Housing Dallas' Homeless Could Cost $9 Million In First Year, Commission Says
A commission presented a report to the Dallas City Council yesterday with possible solutions on ending homelessness in the city. Some council members were disappointed and divided about what to do.
Britton Banowsky, the Dallas Commission on Homelessness chair, began the City Council meeting with a few key themes: "Current level of homelessness is unacceptable. All of us share the responsibility. We must make it a civic priority, which starts with leadership from our group and our elected officials. A system of accountability is essential. And finally, there is no simple answer."
The commission said the city must invest in solutions, and that homelessness must be a priority.
It’s suggesting City Council members approve standards for shutting down homeless encampments like Tent City, under Interstate 45, which closed three months ago. The commission estimates there are 60 more camps like it scattered throughout the city.
It also wants the city to adopt a "housing-first" policy, which prioritizes finding permanent homes for the chronically homeless before addressing other needs. Foremost, the commission is asking the city to help fund efforts to house 600 homeless people, including veterans, within a year.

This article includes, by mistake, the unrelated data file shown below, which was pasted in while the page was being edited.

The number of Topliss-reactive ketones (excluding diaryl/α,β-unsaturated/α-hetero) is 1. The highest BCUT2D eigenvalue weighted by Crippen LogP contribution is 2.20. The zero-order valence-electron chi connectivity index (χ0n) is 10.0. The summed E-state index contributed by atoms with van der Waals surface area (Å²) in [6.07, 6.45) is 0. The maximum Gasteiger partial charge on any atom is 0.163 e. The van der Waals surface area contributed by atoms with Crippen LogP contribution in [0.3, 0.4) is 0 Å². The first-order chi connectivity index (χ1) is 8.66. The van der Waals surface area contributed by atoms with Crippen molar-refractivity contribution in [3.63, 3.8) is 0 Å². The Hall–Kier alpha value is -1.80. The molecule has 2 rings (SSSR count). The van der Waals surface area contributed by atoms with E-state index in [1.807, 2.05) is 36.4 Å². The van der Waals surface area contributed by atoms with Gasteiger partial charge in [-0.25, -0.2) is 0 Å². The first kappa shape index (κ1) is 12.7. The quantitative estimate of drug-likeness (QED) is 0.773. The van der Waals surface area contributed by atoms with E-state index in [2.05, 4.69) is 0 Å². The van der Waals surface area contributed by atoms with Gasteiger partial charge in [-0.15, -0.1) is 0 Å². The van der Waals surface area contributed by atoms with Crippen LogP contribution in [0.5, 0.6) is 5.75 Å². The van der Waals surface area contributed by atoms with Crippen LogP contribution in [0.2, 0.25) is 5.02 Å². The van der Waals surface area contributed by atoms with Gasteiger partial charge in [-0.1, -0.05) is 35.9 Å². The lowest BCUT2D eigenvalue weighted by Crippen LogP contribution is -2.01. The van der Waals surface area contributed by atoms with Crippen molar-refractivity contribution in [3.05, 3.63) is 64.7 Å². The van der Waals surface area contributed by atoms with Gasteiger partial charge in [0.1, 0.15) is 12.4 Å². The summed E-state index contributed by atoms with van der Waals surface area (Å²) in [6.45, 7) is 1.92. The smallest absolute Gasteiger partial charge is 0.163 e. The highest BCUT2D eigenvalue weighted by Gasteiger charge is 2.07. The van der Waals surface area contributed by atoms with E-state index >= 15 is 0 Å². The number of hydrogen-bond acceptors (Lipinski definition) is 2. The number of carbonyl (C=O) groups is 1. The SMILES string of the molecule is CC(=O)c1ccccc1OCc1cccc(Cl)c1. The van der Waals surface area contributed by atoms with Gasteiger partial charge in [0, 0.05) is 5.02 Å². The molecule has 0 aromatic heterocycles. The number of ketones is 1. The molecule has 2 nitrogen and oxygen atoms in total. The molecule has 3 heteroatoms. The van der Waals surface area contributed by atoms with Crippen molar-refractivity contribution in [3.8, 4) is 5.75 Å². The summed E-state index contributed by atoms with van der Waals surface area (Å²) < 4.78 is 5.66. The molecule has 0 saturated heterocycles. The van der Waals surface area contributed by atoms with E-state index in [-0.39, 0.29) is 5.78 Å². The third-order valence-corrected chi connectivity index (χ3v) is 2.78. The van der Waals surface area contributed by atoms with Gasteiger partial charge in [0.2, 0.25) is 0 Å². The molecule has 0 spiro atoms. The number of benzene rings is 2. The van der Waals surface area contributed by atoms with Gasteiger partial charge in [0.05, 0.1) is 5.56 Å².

These efforts come with about a $9 million price tag for the first year. The commission is asking the council to finance at least one-third of that.
Some City Council members were concerned these measures aren’t enough. While others were unsure of about how the city would pay for all of this, as well as where the homeless should go. Philip Kingston said homelessness is a big issue, especially for people who live downtown.
"The number one complaint that I get from both residents and and businesses is, 'how are we supposed to live, do business, play in an area of town that’s just disproportionately affected by this problem that should be borne by the entire city?'" Kingston said.
Council member Tiffinni Young suggested those who say “not in my backyard” are contributing to the problem, while Jennifer Staubach Gates said the city should stop pointing fingers and start working together.
Mayor Mike Rawlings said nobody wants to own this problem, but he’s optimistic.
"I think this is good that we’re doing this, and we need to be creative and we need to make sure that we’re doing the blocking and the tackling right," Rawlings said.
The homeless commission said long term, Dallas needs 2,100 permanent housing units that provide mental health care, addiction support and other services.
A final report from the group is due in November.